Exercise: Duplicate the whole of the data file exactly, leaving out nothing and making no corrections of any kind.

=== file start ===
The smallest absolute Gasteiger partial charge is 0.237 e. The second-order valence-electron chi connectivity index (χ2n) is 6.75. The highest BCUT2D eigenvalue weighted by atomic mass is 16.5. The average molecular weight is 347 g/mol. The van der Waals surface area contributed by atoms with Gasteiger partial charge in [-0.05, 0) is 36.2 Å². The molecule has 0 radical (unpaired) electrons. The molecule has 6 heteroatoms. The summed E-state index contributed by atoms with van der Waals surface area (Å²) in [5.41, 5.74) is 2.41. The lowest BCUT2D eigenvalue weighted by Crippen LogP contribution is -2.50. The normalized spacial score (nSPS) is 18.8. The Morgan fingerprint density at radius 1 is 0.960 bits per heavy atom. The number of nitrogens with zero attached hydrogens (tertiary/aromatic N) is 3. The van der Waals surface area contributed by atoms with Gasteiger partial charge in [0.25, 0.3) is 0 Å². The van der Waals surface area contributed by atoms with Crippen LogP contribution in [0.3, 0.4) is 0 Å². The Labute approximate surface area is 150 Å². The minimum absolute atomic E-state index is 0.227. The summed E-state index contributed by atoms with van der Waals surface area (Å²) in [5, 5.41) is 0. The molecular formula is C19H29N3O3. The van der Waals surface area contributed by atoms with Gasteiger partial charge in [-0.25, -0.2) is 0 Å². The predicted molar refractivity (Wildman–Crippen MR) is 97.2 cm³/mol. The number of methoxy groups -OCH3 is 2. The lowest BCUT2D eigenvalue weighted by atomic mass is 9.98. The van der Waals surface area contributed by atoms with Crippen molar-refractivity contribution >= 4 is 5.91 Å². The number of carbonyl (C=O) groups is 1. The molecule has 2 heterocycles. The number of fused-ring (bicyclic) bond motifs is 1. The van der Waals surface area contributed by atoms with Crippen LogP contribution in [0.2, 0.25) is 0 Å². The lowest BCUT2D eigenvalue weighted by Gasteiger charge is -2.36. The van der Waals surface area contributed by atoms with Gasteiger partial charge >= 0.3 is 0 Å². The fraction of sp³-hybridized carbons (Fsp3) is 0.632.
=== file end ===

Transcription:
The smallest absolute Gasteiger partial charge is 0.237 e. The second-order valence-electron chi connectivity index (χ2n) is 6.75. The highest BCUT2D eigenvalue weighted by atomic mass is 16.5. The average molecular weight is 347 g/mol. The van der Waals surface area contributed by atoms with Gasteiger partial charge in [-0.05, 0) is 36.2 Å². The molecule has 0 radical (unpaired) electrons. The molecule has 6 heteroatoms. The summed E-state index contributed by atoms with van der Waals surface area (Å²) in [5.41, 5.74) is 2.41. The lowest BCUT2D eigenvalue weighted by Crippen LogP contribution is -2.50. The normalized spacial score (nSPS) is 18.8. The Morgan fingerprint density at radius 1 is 0.960 bits per heavy atom. The number of nitrogens with zero attached hydrogens (tertiary/aromatic N) is 3. The van der Waals surface area contributed by atoms with Gasteiger partial charge in [0.25, 0.3) is 0 Å². The van der Waals surface area contributed by atoms with Crippen LogP contribution in [0.3, 0.4) is 0 Å². The Labute approximate surface area is 150 Å². The minimum absolute atomic E-state index is 0.227. The summed E-state index contributed by atoms with van der Waals surface area (Å²) in [5, 5.41) is 0. The molecular formula is C19H29N3O3. The van der Waals surface area contributed by atoms with Gasteiger partial charge in [-0.25, -0.2) is 0 Å². The predicted molar refractivity (Wildman–Crippen MR) is 97.2 cm³/mol. The number of methoxy groups -OCH3 is 2. The lowest BCUT2D eigenvalue weighted by atomic mass is 9.98. The van der Waals surface area contributed by atoms with Crippen molar-refractivity contribution >= 4 is 5.91 Å². The number of carbonyl (C=O) groups is 1. The molecule has 2 heterocycles. The number of fused-ring (bicyclic) bond motifs is 1. The van der Waals surface area contributed by atoms with Crippen LogP contribution in [0.2, 0.25) is 0 Å². The lowest BCUT2D eigenvalue weighted by Gasteiger charge is -2.36. The van der Waals surface area contributed by atoms with Gasteiger partial charge >= 0.3 is 0 Å². The fraction of sp³-hybridized carbons (Fsp3) is 0.632.